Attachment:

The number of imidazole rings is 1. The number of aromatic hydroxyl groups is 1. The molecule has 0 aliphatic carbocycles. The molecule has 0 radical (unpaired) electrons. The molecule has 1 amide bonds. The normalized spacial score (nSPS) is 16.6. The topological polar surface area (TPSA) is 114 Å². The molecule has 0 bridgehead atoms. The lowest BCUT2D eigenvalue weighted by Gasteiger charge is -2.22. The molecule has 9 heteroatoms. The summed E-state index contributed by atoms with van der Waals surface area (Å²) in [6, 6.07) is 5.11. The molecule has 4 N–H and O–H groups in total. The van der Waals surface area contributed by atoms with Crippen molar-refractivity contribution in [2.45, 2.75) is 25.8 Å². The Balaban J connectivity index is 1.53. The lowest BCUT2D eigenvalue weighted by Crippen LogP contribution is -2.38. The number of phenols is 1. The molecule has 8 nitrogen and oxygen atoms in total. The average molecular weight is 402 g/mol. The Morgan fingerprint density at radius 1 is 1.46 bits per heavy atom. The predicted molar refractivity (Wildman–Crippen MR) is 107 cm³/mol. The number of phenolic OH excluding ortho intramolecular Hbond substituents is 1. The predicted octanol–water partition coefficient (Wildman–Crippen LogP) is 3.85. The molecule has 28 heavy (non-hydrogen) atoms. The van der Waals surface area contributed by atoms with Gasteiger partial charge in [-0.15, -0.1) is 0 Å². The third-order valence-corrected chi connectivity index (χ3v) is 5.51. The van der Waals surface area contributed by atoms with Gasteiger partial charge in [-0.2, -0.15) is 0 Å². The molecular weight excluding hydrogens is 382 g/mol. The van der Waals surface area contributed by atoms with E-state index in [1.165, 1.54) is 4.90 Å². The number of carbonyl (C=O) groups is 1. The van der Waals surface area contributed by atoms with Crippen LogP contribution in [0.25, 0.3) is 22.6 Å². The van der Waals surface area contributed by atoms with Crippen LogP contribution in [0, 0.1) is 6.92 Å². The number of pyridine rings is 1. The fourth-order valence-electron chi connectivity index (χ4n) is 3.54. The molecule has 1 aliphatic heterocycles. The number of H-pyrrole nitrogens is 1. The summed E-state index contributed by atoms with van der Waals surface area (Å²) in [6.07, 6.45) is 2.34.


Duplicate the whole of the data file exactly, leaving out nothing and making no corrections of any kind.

The number of imidazole rings is 1. The number of aromatic hydroxyl groups is 1. The molecule has 0 aliphatic carbocycles. The molecule has 0 radical (unpaired) electrons. The molecule has 1 amide bonds. The normalized spacial score (nSPS) is 16.6. The topological polar surface area (TPSA) is 114 Å². The molecule has 0 bridgehead atoms. The lowest BCUT2D eigenvalue weighted by Gasteiger charge is -2.22. The molecule has 9 heteroatoms. The summed E-state index contributed by atoms with van der Waals surface area (Å²) in [6, 6.07) is 5.11. The molecule has 4 N–H and O–H groups in total. The van der Waals surface area contributed by atoms with Crippen molar-refractivity contribution in [2.45, 2.75) is 25.8 Å². The Balaban J connectivity index is 1.53. The lowest BCUT2D eigenvalue weighted by Crippen LogP contribution is -2.38. The number of phenols is 1. The molecule has 8 nitrogen and oxygen atoms in total. The average molecular weight is 402 g/mol. The Morgan fingerprint density at radius 1 is 1.46 bits per heavy atom. The predicted molar refractivity (Wildman–Crippen MR) is 107 cm³/mol. The number of phenolic OH excluding ortho intramolecular Hbond substituents is 1. The predicted octanol–water partition coefficient (Wildman–Crippen LogP) is 3.85. The molecule has 28 heavy (non-hydrogen) atoms. The van der Waals surface area contributed by atoms with Gasteiger partial charge in [-0.15, -0.1) is 0 Å². The third-order valence-corrected chi connectivity index (χ3v) is 5.51. The van der Waals surface area contributed by atoms with Gasteiger partial charge in [-0.2, -0.15) is 0 Å². The molecular weight excluding hydrogens is 382 g/mol. The van der Waals surface area contributed by atoms with E-state index in [1.165, 1.54) is 4.90 Å². The number of carbonyl (C=O) groups is 1. The van der Waals surface area contributed by atoms with Crippen LogP contribution in [0.25, 0.3) is 22.6 Å². The van der Waals surface area contributed by atoms with Crippen LogP contribution in [0, 0.1) is 6.92 Å². The number of pyridine rings is 1. The fourth-order valence-electron chi connectivity index (χ4n) is 3.54. The molecule has 1 aliphatic heterocycles. The number of H-pyrrole nitrogens is 1. The summed E-state index contributed by atoms with van der Waals surface area (Å²) in [6.07, 6.45) is 2.34.